Teuila Fuatai

Teuila Fuatai is a reporter for the NZ Herald

Train driver missed stop signal

File photo / APN
File photo / APN

The driver of a passenger train which nearly crashed into another train in Wellington last month failed to notice a stop signal because he was talking, a new report has found.

The finding was from one of two reports published by Transport Accident Investigation Commission (TAIC) today into two separate near-miss train incidents - both of which involved staff errors.

In the Wellington incident, which occurred on September 9, one of the trains involved had 24 passengers on board.

The train was travelling from Johnsonville to Wellington, when the driver failed to stop at a red signal after the Crofton Downs station.

While he saw a yellow light at an earlier signal - which alerts drivers to expect a red light at the next signal - he had forgotten about it by that signal, the report found.

"He also acknowledged that the reason for his not noticing the red signal was his becoming engrossed in his conversation with the train manager,'' the report stated.

The actions of the driver of an empty train, which was travelling in the opposite direction, averted a potential "head-on or glancing collision'' where the risk of injury to passengers and crew would have been high.

When he noticed the passenger train had failed to stop, he broadcast an urgent radio message for the passenger train driver to stop.

As a result of the incident investigation, TAIC recommended to KiwiRail to install "some form of protection'' at the signal point missed by the driver of the empty passenger train. It also recommended KiwiRail check all its staff were aware of rules forbidding "non-operational conversation'' with train drivers.

KiwiRail have taken on the recommendations, the report said.

The second incident report released today was over a near-miss near the Pukekohe Station Yard on November 28, 2011. The passenger train involved had 7 people on board. A crash between that train, and another one which was similar in appearance, almost resulted after a mix-up by a train controller.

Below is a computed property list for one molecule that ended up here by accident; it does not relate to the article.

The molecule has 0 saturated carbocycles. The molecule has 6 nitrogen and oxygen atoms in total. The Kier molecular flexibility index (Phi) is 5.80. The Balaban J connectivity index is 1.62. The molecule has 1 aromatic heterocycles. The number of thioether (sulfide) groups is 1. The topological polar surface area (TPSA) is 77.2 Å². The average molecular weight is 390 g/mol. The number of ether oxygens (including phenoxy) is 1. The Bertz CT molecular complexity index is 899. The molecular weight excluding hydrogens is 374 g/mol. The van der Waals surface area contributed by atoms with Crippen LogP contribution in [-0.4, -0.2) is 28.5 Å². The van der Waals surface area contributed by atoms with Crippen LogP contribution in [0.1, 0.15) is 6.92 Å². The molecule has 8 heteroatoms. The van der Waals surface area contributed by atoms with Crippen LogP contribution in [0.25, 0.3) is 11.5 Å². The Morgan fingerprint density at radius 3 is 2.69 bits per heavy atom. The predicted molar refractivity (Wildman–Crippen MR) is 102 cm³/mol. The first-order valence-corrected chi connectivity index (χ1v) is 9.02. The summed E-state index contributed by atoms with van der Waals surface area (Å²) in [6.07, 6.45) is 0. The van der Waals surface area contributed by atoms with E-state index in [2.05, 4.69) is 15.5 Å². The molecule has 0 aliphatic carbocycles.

TAIC found the controller, who had not eaten for 15 hours, had authorised for the second "unscheduled'' train to go through to the Crown Road Level crossing on its way to Pukekohe several minutes before the scheduled passenger train.

When the unscheduled train had passed over crossing, the controller mistook it for the passenger train after receiving a message about "a subby'' and gave permission for a track maintenance team to place two vehicles on the track.

The "subby'' message was actually referring to the unscheduled train, which meant the passenger train was yet to pass the level crossing - however there were now two vehicles on the track in its way.

A crash was avoided when the controller realised his error after seeing the passenger train on his mimic screen. "He alerted the person-in-charge'' who managed to get the two vehicles off the track in time.

Recommendations made by TAIC over the incident included KiwiRail addressing problems around train controllers making assumptions on the job. It also recommended the company have proper healthy and safety systems in place, ensuring controllers eat properly and regularly during their shift.

- APNZ

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